Fox Valley Cooks: Cooking together, the African way
By Judy Buchenot For The Sun July 3, 2013 1:22PM
Fatmata Jalloh stirs a batch of Okra Sauce, a typical dish from Sierra Leone where she grew up. | Judy Buchenot~For The Beacon-News
2 pounds okra
1 pound chicken legs
1 teaspoon seasoned salt
2 chicken bouillon cubes
1/2 teaspoon salt
1 cup water
1 cup vegetable oil
1 medium onion
1/2 pound eggplant
1 green pepper
1 red pepper
1 jalapeno pepper
1 teaspoon tomato paste
Prepare ingredients before starting the sauce. Clean and chop okra in small pieces. Chop green and red pepper into small chunks. Peel and chop eggplant in chunks. Peel onion and chop half of it into small pieces. Place the other half onion in a blender with the jalapeno pepper. For maximum heat, do not remove the seeds from the jalapeno pepper. Blend to finely chop.
Place water, chicken, seasoned salt, bouillon and salt into a pot and simmer for 10 to 15 minutes. Set aside.
In a second large pot, heat 1 cup vegetable oil. Add chopped red and green pepper, eggplant, half onion and okra. Fry for 15 to 20 minutes until vegetables are tender. Add water from cooking chicken as needed.
Add tomato paste, the chicken and blended onion and jalapeño pepper. Cook an additional 30 minutes, adding chicken cooking liquid as needed. Serve over rice.
Updated: July 4, 2013 10:26AM
Fatmata Jalloh’s kitchen is filled with steam from bubbling pots in her Aurora home. The 52-year-old is working to prepare a dish to serve 50 people for a family gathering the next day. Her two young nieces work silently with her, cutting, dicing and stirring without needing any direction.
“This is how it is in Africa,” says Jalloh, who came to the United States 24 years ago from Sierra Leone. “There are no recipes, and the women all cook together. Even the young children help because that is how they learn.”
Jalloh says girls start helping when they are about six years old, and one of the first tasks they perform is to grind hot peppers with a mortar and pestle for different meals. Children also help by washing dishes.
“There are no dishwashers,” she explains. “We wash all the dishes by hand. As children grow older, they help with more things.”
Most of the time, her extended family ate together.
“Most days in Africa, we ate two meals. But some days, there was only one meal. I ate rice twice a day there, but here, I only eat it once a day. It is a staple part of the diet.”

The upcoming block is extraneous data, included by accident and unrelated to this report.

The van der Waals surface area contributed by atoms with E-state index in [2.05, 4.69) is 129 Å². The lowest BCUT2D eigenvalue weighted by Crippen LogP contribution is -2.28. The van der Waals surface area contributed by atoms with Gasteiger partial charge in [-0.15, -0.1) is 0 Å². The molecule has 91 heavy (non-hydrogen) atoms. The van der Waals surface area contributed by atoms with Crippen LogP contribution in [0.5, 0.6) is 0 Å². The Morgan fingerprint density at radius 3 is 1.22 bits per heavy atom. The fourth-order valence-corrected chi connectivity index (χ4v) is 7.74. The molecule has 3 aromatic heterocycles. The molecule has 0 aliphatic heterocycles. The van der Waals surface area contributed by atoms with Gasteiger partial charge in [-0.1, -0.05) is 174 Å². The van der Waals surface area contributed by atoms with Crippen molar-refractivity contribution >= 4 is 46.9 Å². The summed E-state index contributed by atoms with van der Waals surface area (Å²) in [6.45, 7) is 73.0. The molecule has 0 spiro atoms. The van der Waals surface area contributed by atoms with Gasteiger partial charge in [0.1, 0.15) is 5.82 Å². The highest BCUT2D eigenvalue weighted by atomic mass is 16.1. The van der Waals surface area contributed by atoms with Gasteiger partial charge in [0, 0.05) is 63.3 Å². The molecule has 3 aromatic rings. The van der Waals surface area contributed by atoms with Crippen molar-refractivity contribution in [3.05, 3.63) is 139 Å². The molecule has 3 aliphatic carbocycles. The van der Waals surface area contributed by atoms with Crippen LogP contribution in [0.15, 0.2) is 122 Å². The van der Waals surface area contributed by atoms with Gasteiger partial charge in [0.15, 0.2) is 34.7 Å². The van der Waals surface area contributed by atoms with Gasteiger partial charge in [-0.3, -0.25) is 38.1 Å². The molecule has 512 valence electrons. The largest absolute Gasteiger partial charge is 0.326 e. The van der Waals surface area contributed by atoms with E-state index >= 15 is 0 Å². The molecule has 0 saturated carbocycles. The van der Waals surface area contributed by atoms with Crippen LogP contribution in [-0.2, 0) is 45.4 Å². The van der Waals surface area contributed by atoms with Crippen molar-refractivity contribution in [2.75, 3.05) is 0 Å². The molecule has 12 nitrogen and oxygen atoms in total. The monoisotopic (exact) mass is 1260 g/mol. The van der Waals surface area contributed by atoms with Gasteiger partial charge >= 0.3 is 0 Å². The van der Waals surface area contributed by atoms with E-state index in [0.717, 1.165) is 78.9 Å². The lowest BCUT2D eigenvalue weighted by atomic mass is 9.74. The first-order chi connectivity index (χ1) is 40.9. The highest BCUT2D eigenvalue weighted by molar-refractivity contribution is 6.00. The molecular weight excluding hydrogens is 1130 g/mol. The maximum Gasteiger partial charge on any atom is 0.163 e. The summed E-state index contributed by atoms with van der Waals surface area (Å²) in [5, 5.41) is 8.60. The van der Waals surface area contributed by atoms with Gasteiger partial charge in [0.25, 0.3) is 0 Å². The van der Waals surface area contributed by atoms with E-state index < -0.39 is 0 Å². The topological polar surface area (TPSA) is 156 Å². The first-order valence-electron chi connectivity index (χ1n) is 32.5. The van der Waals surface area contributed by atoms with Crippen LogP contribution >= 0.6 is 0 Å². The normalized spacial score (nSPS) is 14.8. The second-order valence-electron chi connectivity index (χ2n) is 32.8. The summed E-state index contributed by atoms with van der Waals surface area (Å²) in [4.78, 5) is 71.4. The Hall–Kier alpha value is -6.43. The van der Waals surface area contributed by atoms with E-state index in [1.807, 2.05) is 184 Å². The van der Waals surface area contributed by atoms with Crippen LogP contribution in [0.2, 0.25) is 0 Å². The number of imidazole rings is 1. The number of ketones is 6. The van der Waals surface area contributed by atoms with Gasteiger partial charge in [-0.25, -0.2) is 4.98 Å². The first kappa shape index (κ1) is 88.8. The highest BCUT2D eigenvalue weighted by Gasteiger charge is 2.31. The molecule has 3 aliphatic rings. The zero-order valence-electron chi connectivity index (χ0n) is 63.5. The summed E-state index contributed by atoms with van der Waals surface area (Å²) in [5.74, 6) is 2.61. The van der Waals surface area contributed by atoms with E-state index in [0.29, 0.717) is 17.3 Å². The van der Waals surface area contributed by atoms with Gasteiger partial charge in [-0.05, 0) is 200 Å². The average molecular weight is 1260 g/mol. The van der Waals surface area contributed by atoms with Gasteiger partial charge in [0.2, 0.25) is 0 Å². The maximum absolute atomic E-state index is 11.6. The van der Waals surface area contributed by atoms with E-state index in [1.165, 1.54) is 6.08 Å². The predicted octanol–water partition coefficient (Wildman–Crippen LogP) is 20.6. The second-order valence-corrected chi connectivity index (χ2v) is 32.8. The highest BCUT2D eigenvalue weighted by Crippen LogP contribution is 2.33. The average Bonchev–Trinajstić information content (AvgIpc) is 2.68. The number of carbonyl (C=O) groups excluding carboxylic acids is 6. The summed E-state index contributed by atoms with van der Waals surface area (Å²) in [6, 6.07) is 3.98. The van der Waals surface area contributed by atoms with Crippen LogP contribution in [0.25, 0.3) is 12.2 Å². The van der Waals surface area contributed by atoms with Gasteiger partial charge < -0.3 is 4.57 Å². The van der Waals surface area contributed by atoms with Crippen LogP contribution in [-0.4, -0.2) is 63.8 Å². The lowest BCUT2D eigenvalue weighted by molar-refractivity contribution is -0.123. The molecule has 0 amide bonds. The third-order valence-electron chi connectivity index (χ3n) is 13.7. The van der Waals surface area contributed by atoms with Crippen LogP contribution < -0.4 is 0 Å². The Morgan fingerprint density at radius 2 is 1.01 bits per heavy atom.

When Jalloh first arrived in the U.S., she was 28 years old and was not impressed by American food at first.
“Then I found Chinese food, and I liked that,” Jalloh says.
The mix of vegetables, hot spices and meat was more like the African fare. She now likes many American dishes but still cooks traditional meals for family.
Although she had been to a supermarket in Sierra Leone, she says most shopping there is done in open air markets.
“Supermarkets are expensive,” she says. “In Africa, you often pick it and eat it. We call that from God to man.”
When she first came to America, she found it difficult to find some ingredients, but now, she can even buy palm oil, a reddish oil commonly used in African cooking.
Jalloh attended college and was a school teacher in Africa.
“I lived in the city, and I tell people that I see more animals here than I did in Africa,” she explains. “They don’t believe me, but it is true. There is a lack of food there, so any animals are captured. The rabbits that are here in my neighborhood would be trapped very quickly.”
At first Jalloh called the dish she was making “okra soup,” since that is the literal translation from Krio, one of the common languages spoken in the country.
“But (it) is really more of a sauce that is served over rice, like spaghetti sauce. We should call it okra sauce, I think,” she concludes.
The sauce can be made with different meats, including chicken, smoked turkey or fish. It also can be served over fufu or raw boiled bananas.
“Fufu is fermented cassava,” she explains. “We grate the cassava root and then let it ferment a week or more.”
Raw bananas are a green banana that is firmer in texture than a familiar yellow banana. The raw bananas are boiled in their skins, then peeled and cut into chunks to serve.
“They are not sweet,” Jalloh notes.
The easiest way to serve the okra sauce is over rice. Jalloh shares a recipe for a family-sized version of the sauce for others to try.